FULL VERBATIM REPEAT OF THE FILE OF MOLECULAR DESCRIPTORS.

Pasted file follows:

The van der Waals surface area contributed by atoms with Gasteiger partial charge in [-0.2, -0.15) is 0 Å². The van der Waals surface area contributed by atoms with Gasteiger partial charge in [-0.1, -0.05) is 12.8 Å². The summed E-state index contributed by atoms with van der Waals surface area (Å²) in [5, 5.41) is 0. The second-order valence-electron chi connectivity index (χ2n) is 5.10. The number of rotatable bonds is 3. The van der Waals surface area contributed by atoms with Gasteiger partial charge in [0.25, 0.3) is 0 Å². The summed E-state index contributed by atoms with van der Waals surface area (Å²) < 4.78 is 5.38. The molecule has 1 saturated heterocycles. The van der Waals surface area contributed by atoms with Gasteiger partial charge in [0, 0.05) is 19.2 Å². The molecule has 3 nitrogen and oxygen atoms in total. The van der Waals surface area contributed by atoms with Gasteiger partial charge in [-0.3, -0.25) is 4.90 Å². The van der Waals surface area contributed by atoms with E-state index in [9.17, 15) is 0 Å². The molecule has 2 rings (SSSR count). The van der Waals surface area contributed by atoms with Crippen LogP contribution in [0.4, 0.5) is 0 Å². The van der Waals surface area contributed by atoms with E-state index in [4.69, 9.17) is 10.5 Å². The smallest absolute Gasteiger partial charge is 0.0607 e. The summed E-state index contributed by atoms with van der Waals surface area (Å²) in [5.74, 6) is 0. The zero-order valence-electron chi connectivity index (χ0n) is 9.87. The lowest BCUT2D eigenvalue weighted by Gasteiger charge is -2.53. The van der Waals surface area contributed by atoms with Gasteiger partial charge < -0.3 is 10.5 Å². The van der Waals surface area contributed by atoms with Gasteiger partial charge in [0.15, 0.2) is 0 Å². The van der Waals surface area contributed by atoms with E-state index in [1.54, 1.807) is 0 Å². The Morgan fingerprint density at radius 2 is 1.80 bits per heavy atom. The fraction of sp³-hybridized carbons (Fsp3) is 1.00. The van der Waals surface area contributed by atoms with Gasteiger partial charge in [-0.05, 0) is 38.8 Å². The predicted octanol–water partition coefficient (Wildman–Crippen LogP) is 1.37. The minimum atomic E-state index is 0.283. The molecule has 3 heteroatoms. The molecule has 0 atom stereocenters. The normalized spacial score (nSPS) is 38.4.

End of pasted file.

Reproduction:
The van der Waals surface area contributed by atoms with Gasteiger partial charge in [-0.2, -0.15) is 0 Å². The van der Waals surface area contributed by atoms with Gasteiger partial charge in [-0.1, -0.05) is 12.8 Å². The summed E-state index contributed by atoms with van der Waals surface area (Å²) in [5, 5.41) is 0. The second-order valence-electron chi connectivity index (χ2n) is 5.10. The number of rotatable bonds is 3. The van der Waals surface area contributed by atoms with Gasteiger partial charge in [0.25, 0.3) is 0 Å². The summed E-state index contributed by atoms with van der Waals surface area (Å²) < 4.78 is 5.38. The molecule has 1 saturated heterocycles. The van der Waals surface area contributed by atoms with Gasteiger partial charge in [0, 0.05) is 19.2 Å². The molecule has 3 nitrogen and oxygen atoms in total. The van der Waals surface area contributed by atoms with Gasteiger partial charge in [-0.3, -0.25) is 4.90 Å². The van der Waals surface area contributed by atoms with E-state index in [9.17, 15) is 0 Å². The molecule has 2 rings (SSSR count). The van der Waals surface area contributed by atoms with Crippen LogP contribution in [0.4, 0.5) is 0 Å². The van der Waals surface area contributed by atoms with E-state index in [4.69, 9.17) is 10.5 Å². The smallest absolute Gasteiger partial charge is 0.0607 e. The summed E-state index contributed by atoms with van der Waals surface area (Å²) in [5.74, 6) is 0. The zero-order valence-electron chi connectivity index (χ0n) is 9.87. The lowest BCUT2D eigenvalue weighted by Gasteiger charge is -2.53. The van der Waals surface area contributed by atoms with Gasteiger partial charge < -0.3 is 10.5 Å². The van der Waals surface area contributed by atoms with Gasteiger partial charge in [0.15, 0.2) is 0 Å². The van der Waals surface area contributed by atoms with E-state index in [1.54, 1.807) is 0 Å². The Morgan fingerprint density at radius 2 is 1.80 bits per heavy atom. The fraction of sp³-hybridized carbons (Fsp3) is 1.00. The van der Waals surface area contributed by atoms with Gasteiger partial charge in [-0.05, 0) is 38.8 Å². The predicted octanol–water partition coefficient (Wildman–Crippen LogP) is 1.37. The minimum atomic E-state index is 0.283. The molecule has 3 heteroatoms. The molecule has 0 atom stereocenters. The normalized spacial score (nSPS) is 38.4.